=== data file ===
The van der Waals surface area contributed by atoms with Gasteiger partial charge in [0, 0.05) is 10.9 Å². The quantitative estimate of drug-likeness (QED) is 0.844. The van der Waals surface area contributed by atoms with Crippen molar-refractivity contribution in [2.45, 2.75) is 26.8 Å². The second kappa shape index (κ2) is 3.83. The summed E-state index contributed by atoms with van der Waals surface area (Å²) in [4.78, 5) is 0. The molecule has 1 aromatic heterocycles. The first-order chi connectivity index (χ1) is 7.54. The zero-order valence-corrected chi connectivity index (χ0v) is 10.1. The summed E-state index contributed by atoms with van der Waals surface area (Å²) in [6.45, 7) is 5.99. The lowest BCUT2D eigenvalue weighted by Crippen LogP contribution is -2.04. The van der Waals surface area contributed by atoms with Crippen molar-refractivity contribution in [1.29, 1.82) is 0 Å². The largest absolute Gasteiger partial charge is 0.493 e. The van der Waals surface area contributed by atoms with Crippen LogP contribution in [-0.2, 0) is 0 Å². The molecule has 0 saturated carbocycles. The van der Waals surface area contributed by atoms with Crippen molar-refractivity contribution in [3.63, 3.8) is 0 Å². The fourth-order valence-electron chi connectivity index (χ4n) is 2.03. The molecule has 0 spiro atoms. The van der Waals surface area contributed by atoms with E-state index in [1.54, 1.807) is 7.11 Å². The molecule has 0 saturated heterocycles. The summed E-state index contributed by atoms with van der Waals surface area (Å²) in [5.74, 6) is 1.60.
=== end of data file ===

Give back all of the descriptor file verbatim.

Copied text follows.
The van der Waals surface area contributed by atoms with Gasteiger partial charge in [0, 0.05) is 10.9 Å². The quantitative estimate of drug-likeness (QED) is 0.844. The van der Waals surface area contributed by atoms with Crippen molar-refractivity contribution in [2.45, 2.75) is 26.8 Å². The second kappa shape index (κ2) is 3.83. The summed E-state index contributed by atoms with van der Waals surface area (Å²) in [4.78, 5) is 0. The molecule has 1 aromatic heterocycles. The first-order chi connectivity index (χ1) is 7.54. The zero-order valence-corrected chi connectivity index (χ0v) is 10.1. The summed E-state index contributed by atoms with van der Waals surface area (Å²) in [6.45, 7) is 5.99. The lowest BCUT2D eigenvalue weighted by Crippen LogP contribution is -2.04. The van der Waals surface area contributed by atoms with Crippen molar-refractivity contribution in [1.29, 1.82) is 0 Å². The largest absolute Gasteiger partial charge is 0.493 e. The van der Waals surface area contributed by atoms with Crippen LogP contribution in [-0.2, 0) is 0 Å². The molecule has 0 saturated carbocycles. The van der Waals surface area contributed by atoms with Crippen molar-refractivity contribution in [3.63, 3.8) is 0 Å². The fourth-order valence-electron chi connectivity index (χ4n) is 2.03. The molecule has 0 spiro atoms. The van der Waals surface area contributed by atoms with E-state index in [1.54, 1.807) is 7.11 Å². The molecule has 0 saturated heterocycles. The summed E-state index contributed by atoms with van der Waals surface area (Å²) in [5.74, 6) is 1.60.